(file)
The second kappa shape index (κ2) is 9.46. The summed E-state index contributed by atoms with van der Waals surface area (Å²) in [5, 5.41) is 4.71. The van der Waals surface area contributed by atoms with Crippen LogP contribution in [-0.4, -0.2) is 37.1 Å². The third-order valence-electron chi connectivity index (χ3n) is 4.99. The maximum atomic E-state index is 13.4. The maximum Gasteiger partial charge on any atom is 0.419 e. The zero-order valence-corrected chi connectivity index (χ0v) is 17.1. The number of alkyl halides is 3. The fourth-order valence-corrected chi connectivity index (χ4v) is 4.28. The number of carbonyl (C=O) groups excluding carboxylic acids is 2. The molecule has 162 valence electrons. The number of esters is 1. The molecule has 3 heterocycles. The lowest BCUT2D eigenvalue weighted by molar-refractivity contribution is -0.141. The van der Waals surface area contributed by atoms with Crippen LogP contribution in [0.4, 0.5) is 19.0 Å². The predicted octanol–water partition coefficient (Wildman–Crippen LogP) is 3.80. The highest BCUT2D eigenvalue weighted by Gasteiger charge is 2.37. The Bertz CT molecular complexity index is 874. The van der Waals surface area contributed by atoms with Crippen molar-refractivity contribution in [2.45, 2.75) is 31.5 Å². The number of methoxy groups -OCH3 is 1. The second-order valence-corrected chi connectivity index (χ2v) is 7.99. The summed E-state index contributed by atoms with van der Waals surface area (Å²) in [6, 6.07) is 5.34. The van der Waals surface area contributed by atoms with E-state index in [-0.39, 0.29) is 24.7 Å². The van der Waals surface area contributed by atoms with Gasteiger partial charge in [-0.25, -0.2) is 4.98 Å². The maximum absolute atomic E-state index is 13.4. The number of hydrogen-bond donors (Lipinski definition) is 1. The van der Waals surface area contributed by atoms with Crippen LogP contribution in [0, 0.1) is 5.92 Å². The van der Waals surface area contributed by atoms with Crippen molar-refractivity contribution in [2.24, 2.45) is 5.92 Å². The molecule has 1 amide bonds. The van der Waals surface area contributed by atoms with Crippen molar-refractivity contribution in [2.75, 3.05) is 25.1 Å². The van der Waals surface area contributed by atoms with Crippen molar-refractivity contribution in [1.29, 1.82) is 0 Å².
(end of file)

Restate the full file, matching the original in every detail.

The second kappa shape index (κ2) is 9.46. The summed E-state index contributed by atoms with van der Waals surface area (Å²) in [5, 5.41) is 4.71. The van der Waals surface area contributed by atoms with Crippen LogP contribution in [-0.4, -0.2) is 37.1 Å². The third-order valence-electron chi connectivity index (χ3n) is 4.99. The maximum atomic E-state index is 13.4. The maximum Gasteiger partial charge on any atom is 0.419 e. The zero-order valence-corrected chi connectivity index (χ0v) is 17.1. The number of alkyl halides is 3. The fourth-order valence-corrected chi connectivity index (χ4v) is 4.28. The number of carbonyl (C=O) groups excluding carboxylic acids is 2. The molecule has 162 valence electrons. The number of esters is 1. The molecule has 3 heterocycles. The lowest BCUT2D eigenvalue weighted by molar-refractivity contribution is -0.141. The van der Waals surface area contributed by atoms with Crippen LogP contribution in [0.4, 0.5) is 19.0 Å². The predicted octanol–water partition coefficient (Wildman–Crippen LogP) is 3.80. The highest BCUT2D eigenvalue weighted by Gasteiger charge is 2.37. The Bertz CT molecular complexity index is 874. The van der Waals surface area contributed by atoms with Crippen molar-refractivity contribution in [2.45, 2.75) is 31.5 Å². The number of methoxy groups -OCH3 is 1. The second-order valence-corrected chi connectivity index (χ2v) is 7.99. The summed E-state index contributed by atoms with van der Waals surface area (Å²) in [6, 6.07) is 5.34. The van der Waals surface area contributed by atoms with E-state index in [-0.39, 0.29) is 24.7 Å². The van der Waals surface area contributed by atoms with Gasteiger partial charge in [-0.25, -0.2) is 4.98 Å². The maximum absolute atomic E-state index is 13.4. The number of hydrogen-bond donors (Lipinski definition) is 1. The van der Waals surface area contributed by atoms with Crippen LogP contribution in [0, 0.1) is 5.92 Å². The van der Waals surface area contributed by atoms with Crippen molar-refractivity contribution in [2.24, 2.45) is 5.92 Å². The molecule has 1 amide bonds. The van der Waals surface area contributed by atoms with Crippen molar-refractivity contribution in [2.75, 3.05) is 25.1 Å². The van der Waals surface area contributed by atoms with Crippen molar-refractivity contribution in [1.29, 1.82) is 0 Å².